“They’ll do different things, put different players on him, adjust coverages,” Thibodeau said. “We’ve got to be ready to handle that.”
Although Rose had only two shot attempts within five feet of the basket in Game 1, the defensive attention he attracted left the Heat vulnerable on the boards. The Bulls used this advantage to corral 19 offensive rebounds, which they converted into 31 points. That was the difference in the game, delivered mostly by Rose and the way he forced the Heat to play him.
“Any way you can get an offensive rebound, they got them,” said Heat coach Erik Spoelstra, downplaying Rose’s impact on the Bulls’ huge night on the glass. “It wasn’t necessarily about Rose’s penetration.”
But the Heat’s disadvantage is more pronounced when they play with a true point guard on the floor: starter Mike Bibby or backup Mario Chalmers. This has been Spoelstra’s overwhelming preference, as nine of his 10 most-used lineups during the regular season featured a point guard, according to 82games.com. (If you count Eddie House as a point guard, it’s 19 of Miami’s 20 most-used lineups.)
With Rose being the single most important player for the Heat to contain, Spoelstra is in a quandary as he considers making what would be the most significant tactical adjustment of the series: going for longer stretches without Bibby or Chalmers on the floor. This bigger lineup would feature LeBron James initiating the offense and guarding Rose on the defensive end, which would limit the amount of traps and double teams the Heat have to deploy. Dwyane Wade would be at the other wing, with floor-spacer James Jones at small forward and Joel Anthony and Chris Bosh up front.
Spoelstra only used this configuration for 40 minutes this season, counting regular season and playoffs – and 30 of those minutes have come during the postseason, according to adjusted plus-minus guru Wayne Winston. It’s impractical for Spoelstra to play the majority of the game that way, but in proper doses and in the right situations, this bigger lineup with James at the point (or Wade, for that matter) would solve three of the biggest problems that imperiled Miami in Game 1.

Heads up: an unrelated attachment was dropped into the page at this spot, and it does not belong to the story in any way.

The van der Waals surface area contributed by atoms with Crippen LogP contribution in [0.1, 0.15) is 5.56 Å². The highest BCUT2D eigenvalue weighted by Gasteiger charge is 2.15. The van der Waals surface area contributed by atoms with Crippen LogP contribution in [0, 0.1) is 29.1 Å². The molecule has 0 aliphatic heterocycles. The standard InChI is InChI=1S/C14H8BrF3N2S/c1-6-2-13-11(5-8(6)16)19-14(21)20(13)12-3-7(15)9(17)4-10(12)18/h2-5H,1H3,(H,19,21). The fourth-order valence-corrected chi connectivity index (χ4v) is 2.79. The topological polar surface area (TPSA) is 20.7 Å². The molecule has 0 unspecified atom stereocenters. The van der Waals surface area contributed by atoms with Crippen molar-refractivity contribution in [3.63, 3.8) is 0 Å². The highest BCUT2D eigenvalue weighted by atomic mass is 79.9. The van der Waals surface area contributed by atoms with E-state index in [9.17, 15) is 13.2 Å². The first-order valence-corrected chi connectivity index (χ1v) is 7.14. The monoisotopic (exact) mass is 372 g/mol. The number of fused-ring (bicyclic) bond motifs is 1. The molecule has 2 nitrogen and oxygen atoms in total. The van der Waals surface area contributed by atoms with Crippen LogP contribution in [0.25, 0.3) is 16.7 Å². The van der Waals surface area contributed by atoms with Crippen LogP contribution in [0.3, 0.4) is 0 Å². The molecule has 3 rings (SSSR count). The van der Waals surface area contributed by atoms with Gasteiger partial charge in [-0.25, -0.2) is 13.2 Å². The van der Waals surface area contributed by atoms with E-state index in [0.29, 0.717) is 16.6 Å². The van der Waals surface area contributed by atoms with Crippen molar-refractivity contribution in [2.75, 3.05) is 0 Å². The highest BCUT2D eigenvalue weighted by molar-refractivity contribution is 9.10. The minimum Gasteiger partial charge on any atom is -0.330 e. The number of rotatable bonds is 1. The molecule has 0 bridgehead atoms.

First, a bigger, stronger defender would be able to limit Rose’s penetration and bother his jump shot without overloading the floor with help. Staying at home defensively would give Miami a better chance to keep the Bulls from dominating the offensive boards, and a better defensive rebounding performance would ignite the Heat’s transition game – or, at the very least, get them into their offensive sets faster, before Chicago’s disciplined defense has a chance to get set.
Aside from how long Spoelstra is willing to play with Jones instead of James guarding Luol Deng, the key factor in deploying this strategy is James’ willingness to give up scoring opportunities while being more of a facilitator on the offensive end and also embracing the challenge of guarding Rose.
“It doesn’t matter,” James said Monday. “I’ve guarded all five positions throughout this regular season and postseason. Whatever it takes for us to win. If it means guarding Rose from the start and playing more point guard, I’m up to the task.”
One Eastern Conference coach familiar with both teams agreed that playing James at the point with Jones at small forward is “feasible,” but added, “Not full time.” One problem is Jones’ defensive matchup against Deng, who scored 21 points including 4-for-6 shooting beyond the 3-point arc Sunday night with James guarding him. The other issue is whether James has enough quickness to check Rose, and how he would handle defending pick-and-roll situations.
To that extent, Wade could defend Rose some of the time, with James on Keith Bogans or Ronnie Brewer. And whatever problems this presented defensively, the Heat would more than make up for it by putting tremendous perimeter pressure on the Bulls’ defense. With James and Wade penetrating from either wing, they’d have options: kicking out to each other, to Bosh on a pick-and-pop, or to Jones for an open 3-pointer. This way, Miami would steal Chicago’s offensive momentum and force the Bulls to come up with something to counter it.
In 30 minutes of floor time during the playoffs, the lineup of James, Wade, Jones, Bosh and Anthony has performed 20 points better than average, when adjusted for the strength of the opponent, according to Winston. That’s only slightly better than the plus-19 rating for 73 minutes with Bibby instead of Jones. When Chalmers plays with those players instead of Bibby or Jones, the Heat have played 30 points better than average during a 75-minute stretch.